• Course should have clearly defined schedule.

    • Each week there should be assignments. (to be turned in by uploading hi-res scan of handwritten “answer”).

    • Instructor(s) should give timely feedback on assignments.

Paid for course, and regular assignments would provide additional motivation. Money would go to compensate instructor and to keep infrastructure running.

 

Of course there would be the usual problem of mismatch between my Polish income and American course cost, but this is to be expected.

 

I don't find the sound quality a problem. I think there may be a difference in the quality, depending on whether you are viewing the videos on youtube, iTunes U or the Reed College web site. That said, these videos are from ca. 1978 tapes, many of which were in poor shape when re-discovered just a few years ago. The missing Episode 2 is ... well, missing. I suggest you try accessing each source. You may find one easier to understand. All are free of charge.

 

The "study materials" that support the videos are currently out of print, although old copies are available through Amazon dot com. Reed College is currently working on re-publishing both Lloyd Reynolds' workbooks and Jaki Svaren's "Written Letters." I'll post something here when those become available. I have no idea about what they will cost.

 

What would be hard to improve on is Reynolds' charisma, his depth of knowledge of letter forms and his zen-informed sophistication in art instruction. These videos are like many great works of literature; as you become more knowledgable, new layers of insights are revealed, layer after layer.

 

 I do agree that the techniques of distance learning have come a very long way since 1978. I will gladly pass on your suggestions. Thanks for taking the time to share them.

 

David


Edited by dms525, 09 September 2016 - 01:09.


#8 Bobje

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Posted 09 September 2016 - 18:49

David,

You're right -- the Reynolds videos on YouTube are amazingly good resources. What's great about the video close-ups of his letter formation is that they show the rhythm, timing and shape of the strokes. If the series were to be made today, the iPad ebook on copperplate, created by Dr. Joseph Vitolo, might be a good model.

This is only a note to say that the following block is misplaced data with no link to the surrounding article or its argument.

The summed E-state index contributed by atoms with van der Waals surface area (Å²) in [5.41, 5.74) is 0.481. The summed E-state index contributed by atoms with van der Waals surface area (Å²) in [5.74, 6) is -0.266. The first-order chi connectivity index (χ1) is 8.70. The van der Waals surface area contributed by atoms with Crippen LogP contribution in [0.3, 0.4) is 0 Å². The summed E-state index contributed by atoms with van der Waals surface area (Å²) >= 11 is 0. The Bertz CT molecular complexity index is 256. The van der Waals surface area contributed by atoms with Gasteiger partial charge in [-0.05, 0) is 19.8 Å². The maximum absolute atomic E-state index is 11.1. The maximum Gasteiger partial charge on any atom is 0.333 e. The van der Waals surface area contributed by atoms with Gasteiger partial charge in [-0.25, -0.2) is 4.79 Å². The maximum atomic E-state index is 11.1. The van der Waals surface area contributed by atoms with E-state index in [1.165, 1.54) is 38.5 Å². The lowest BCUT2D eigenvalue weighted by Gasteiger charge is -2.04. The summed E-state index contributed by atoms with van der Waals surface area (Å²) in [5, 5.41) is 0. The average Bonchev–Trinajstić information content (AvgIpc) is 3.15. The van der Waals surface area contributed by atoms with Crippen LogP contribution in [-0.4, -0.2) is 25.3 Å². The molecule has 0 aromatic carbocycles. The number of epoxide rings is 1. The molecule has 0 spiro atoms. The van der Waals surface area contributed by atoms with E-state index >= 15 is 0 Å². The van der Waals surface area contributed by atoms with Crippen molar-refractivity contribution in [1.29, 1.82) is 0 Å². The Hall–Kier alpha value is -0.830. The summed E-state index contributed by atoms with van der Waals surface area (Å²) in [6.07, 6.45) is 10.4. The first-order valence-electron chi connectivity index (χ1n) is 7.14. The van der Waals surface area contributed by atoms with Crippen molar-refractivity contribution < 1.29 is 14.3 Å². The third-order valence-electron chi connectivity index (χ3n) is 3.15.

https://itunes.apple...d547108521?ls=1


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ITALY AND THE UK

FILCAO Roxi | FILCAO Atlantica | Italix Churchman's Prescriptor

USA, INK, AND EXPERIMENTS

Bexley Prometheus | Route 54 Motor Oil | Black Swan in Icelandic Minty Bathwater | Robert Oster Aqua | Diamine Emerald Green | Mr. Pen Radiant Blue | Three Oysters Giwa | Flex Nib Modifications | Rollstoppers


#9 dms525

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Posted 09 September 2016 - 22:05

David,

You're right -- the Reynolds videos on YouTube are amazingly good resources. What's great about the video close-ups of his letter formation is that they show the rhythm, timing and shape of the strokes. If the series were to be made today, the iPad ebook on copperplate, created by Dr. Joseph Vitolo, might be a good model.

 

https://itunes.apple...d547108521?ls=1

 

You are so right! No static image can fully communicate  movement - direction, tempo, rhythm. And these are so important for calligraphy.

 

I did share ksm's wishes with Greg MacNaughten who coordinates calligraphy instruction at Reed. With his permission, Greg's reply follows.

 

Greetings, David.

We haven't really engaged this concept...yet. However, we are in the process of developing a website to serve both the Calligraphy Initiative in general as well as the Critical Practice Institute specifically, so we can better support our public school teachers. 

Also, and this might be of interest to your FPN connections, Inga Dubay's new book should be out by the end of the month. Although she has developed this latest book with K-8 students in mind, I believe that included in the purchase of the book is access to the on-line instructional films she has been making with her son. These would be suitable for anyone learning the basics of the italic hand.

Finally, although we really want to encourage students to seek out teachers, we know that even Lloyd had visions of creating instructional films beyond the ones he made for public broadcasting. Those original films, as you know, are available on youtube and, although not of great production quality they are excellent for their instructional value. 

So, the short answer is that we're thinking about initiating this kind of activity, but not just yet.

Best,

Greg

-- 

Gregory MacNaughton

Education Outreach and Calligraphy Initiative Coordinator

Douglas F. Cooley Memorial Art Gallery Reed College

 

Inga Dubay's up-coming release was news to me.

 

Happy writing!

 

David